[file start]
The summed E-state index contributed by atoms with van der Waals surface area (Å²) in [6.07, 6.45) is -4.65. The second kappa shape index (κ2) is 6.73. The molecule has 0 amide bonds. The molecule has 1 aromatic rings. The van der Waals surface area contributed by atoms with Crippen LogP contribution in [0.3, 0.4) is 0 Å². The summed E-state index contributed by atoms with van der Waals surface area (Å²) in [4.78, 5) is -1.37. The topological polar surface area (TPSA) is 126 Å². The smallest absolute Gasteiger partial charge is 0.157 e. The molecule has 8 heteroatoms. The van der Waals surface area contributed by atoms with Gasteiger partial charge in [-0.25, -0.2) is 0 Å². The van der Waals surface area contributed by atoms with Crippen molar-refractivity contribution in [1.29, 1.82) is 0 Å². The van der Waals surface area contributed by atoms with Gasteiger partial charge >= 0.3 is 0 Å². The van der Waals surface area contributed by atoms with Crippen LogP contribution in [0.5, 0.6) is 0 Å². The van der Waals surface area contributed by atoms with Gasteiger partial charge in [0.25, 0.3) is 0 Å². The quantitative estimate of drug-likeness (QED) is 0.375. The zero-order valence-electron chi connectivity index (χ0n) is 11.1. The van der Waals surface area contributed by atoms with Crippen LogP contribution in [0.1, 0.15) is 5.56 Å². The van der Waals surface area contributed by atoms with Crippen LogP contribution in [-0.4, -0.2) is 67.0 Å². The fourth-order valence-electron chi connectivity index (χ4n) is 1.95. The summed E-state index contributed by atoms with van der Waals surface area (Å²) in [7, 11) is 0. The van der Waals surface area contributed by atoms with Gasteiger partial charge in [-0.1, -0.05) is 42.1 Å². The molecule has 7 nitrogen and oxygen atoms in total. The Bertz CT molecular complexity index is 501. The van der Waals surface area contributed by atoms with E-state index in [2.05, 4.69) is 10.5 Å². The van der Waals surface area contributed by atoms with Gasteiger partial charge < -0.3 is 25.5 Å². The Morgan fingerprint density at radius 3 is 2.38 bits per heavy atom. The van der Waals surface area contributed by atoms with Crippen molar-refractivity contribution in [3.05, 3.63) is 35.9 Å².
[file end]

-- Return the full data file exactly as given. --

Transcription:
The summed E-state index contributed by atoms with van der Waals surface area (Å²) in [6.07, 6.45) is -4.65. The second kappa shape index (κ2) is 6.73. The molecule has 0 amide bonds. The molecule has 1 aromatic rings. The van der Waals surface area contributed by atoms with Crippen LogP contribution in [0.3, 0.4) is 0 Å². The summed E-state index contributed by atoms with van der Waals surface area (Å²) in [4.78, 5) is -1.37. The topological polar surface area (TPSA) is 126 Å². The smallest absolute Gasteiger partial charge is 0.157 e. The molecule has 8 heteroatoms. The van der Waals surface area contributed by atoms with Gasteiger partial charge in [-0.25, -0.2) is 0 Å². The van der Waals surface area contributed by atoms with Crippen molar-refractivity contribution in [1.29, 1.82) is 0 Å². The van der Waals surface area contributed by atoms with Gasteiger partial charge >= 0.3 is 0 Å². The van der Waals surface area contributed by atoms with Crippen LogP contribution in [0.5, 0.6) is 0 Å². The van der Waals surface area contributed by atoms with Gasteiger partial charge in [0.25, 0.3) is 0 Å². The quantitative estimate of drug-likeness (QED) is 0.375. The zero-order valence-electron chi connectivity index (χ0n) is 11.1. The van der Waals surface area contributed by atoms with Crippen LogP contribution in [0.1, 0.15) is 5.56 Å². The van der Waals surface area contributed by atoms with Crippen LogP contribution in [-0.4, -0.2) is 67.0 Å². The fourth-order valence-electron chi connectivity index (χ4n) is 1.95. The summed E-state index contributed by atoms with van der Waals surface area (Å²) in [7, 11) is 0. The van der Waals surface area contributed by atoms with Gasteiger partial charge in [-0.1, -0.05) is 42.1 Å². The molecule has 7 nitrogen and oxygen atoms in total. The Bertz CT molecular complexity index is 501. The van der Waals surface area contributed by atoms with E-state index in [2.05, 4.69) is 10.5 Å². The van der Waals surface area contributed by atoms with Gasteiger partial charge < -0.3 is 25.5 Å². The Morgan fingerprint density at radius 3 is 2.38 bits per heavy atom. The van der Waals surface area contributed by atoms with Crippen molar-refractivity contribution in [3.05, 3.63) is 35.9 Å².